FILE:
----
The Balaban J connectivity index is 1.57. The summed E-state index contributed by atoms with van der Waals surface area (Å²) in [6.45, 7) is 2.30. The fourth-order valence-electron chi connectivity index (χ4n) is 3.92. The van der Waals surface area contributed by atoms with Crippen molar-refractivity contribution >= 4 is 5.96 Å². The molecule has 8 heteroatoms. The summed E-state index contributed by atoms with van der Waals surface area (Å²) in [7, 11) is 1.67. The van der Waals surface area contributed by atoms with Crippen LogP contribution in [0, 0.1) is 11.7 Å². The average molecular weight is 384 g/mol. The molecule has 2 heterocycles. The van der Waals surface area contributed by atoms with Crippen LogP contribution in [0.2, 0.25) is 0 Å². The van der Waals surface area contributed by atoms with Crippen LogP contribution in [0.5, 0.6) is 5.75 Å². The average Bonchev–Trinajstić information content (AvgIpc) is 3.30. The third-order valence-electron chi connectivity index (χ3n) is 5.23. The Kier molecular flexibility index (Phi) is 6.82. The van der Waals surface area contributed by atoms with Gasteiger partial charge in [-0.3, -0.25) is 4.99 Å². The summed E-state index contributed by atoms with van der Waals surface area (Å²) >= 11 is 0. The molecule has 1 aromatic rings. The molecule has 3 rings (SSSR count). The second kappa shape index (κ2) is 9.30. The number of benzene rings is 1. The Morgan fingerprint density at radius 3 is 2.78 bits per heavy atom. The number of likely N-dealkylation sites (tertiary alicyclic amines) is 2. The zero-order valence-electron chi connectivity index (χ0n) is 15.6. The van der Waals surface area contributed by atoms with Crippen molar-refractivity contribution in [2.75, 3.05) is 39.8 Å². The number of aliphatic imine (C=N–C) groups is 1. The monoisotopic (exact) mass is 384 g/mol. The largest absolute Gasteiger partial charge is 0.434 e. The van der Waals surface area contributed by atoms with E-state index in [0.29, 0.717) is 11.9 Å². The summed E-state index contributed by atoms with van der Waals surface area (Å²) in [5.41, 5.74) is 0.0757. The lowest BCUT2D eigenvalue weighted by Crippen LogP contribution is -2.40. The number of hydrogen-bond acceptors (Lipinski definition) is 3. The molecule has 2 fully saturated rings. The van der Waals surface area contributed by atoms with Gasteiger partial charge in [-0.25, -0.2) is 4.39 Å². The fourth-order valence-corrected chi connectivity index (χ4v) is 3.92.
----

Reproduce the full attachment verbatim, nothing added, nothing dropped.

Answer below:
The Balaban J connectivity index is 1.57. The summed E-state index contributed by atoms with van der Waals surface area (Å²) in [6.45, 7) is 2.30. The fourth-order valence-electron chi connectivity index (χ4n) is 3.92. The van der Waals surface area contributed by atoms with Crippen molar-refractivity contribution >= 4 is 5.96 Å². The molecule has 8 heteroatoms. The summed E-state index contributed by atoms with van der Waals surface area (Å²) in [7, 11) is 1.67. The van der Waals surface area contributed by atoms with Crippen LogP contribution in [0, 0.1) is 11.7 Å². The average molecular weight is 384 g/mol. The molecule has 2 heterocycles. The van der Waals surface area contributed by atoms with Crippen LogP contribution in [0.2, 0.25) is 0 Å². The van der Waals surface area contributed by atoms with Crippen LogP contribution in [0.5, 0.6) is 5.75 Å². The average Bonchev–Trinajstić information content (AvgIpc) is 3.30. The third-order valence-electron chi connectivity index (χ3n) is 5.23. The Kier molecular flexibility index (Phi) is 6.82. The van der Waals surface area contributed by atoms with Gasteiger partial charge in [-0.3, -0.25) is 4.99 Å². The summed E-state index contributed by atoms with van der Waals surface area (Å²) >= 11 is 0. The molecule has 1 aromatic rings. The molecule has 3 rings (SSSR count). The second kappa shape index (κ2) is 9.30. The number of benzene rings is 1. The Morgan fingerprint density at radius 3 is 2.78 bits per heavy atom. The number of likely N-dealkylation sites (tertiary alicyclic amines) is 2. The zero-order valence-electron chi connectivity index (χ0n) is 15.6. The van der Waals surface area contributed by atoms with Crippen molar-refractivity contribution in [2.75, 3.05) is 39.8 Å². The number of aliphatic imine (C=N–C) groups is 1. The monoisotopic (exact) mass is 384 g/mol. The largest absolute Gasteiger partial charge is 0.434 e. The van der Waals surface area contributed by atoms with E-state index in [0.29, 0.717) is 11.9 Å². The summed E-state index contributed by atoms with van der Waals surface area (Å²) in [5.41, 5.74) is 0.0757. The lowest BCUT2D eigenvalue weighted by Crippen LogP contribution is -2.40. The number of hydrogen-bond acceptors (Lipinski definition) is 3. The molecule has 2 fully saturated rings. The van der Waals surface area contributed by atoms with Gasteiger partial charge in [-0.25, -0.2) is 4.39 Å². The fourth-order valence-corrected chi connectivity index (χ4v) is 3.92.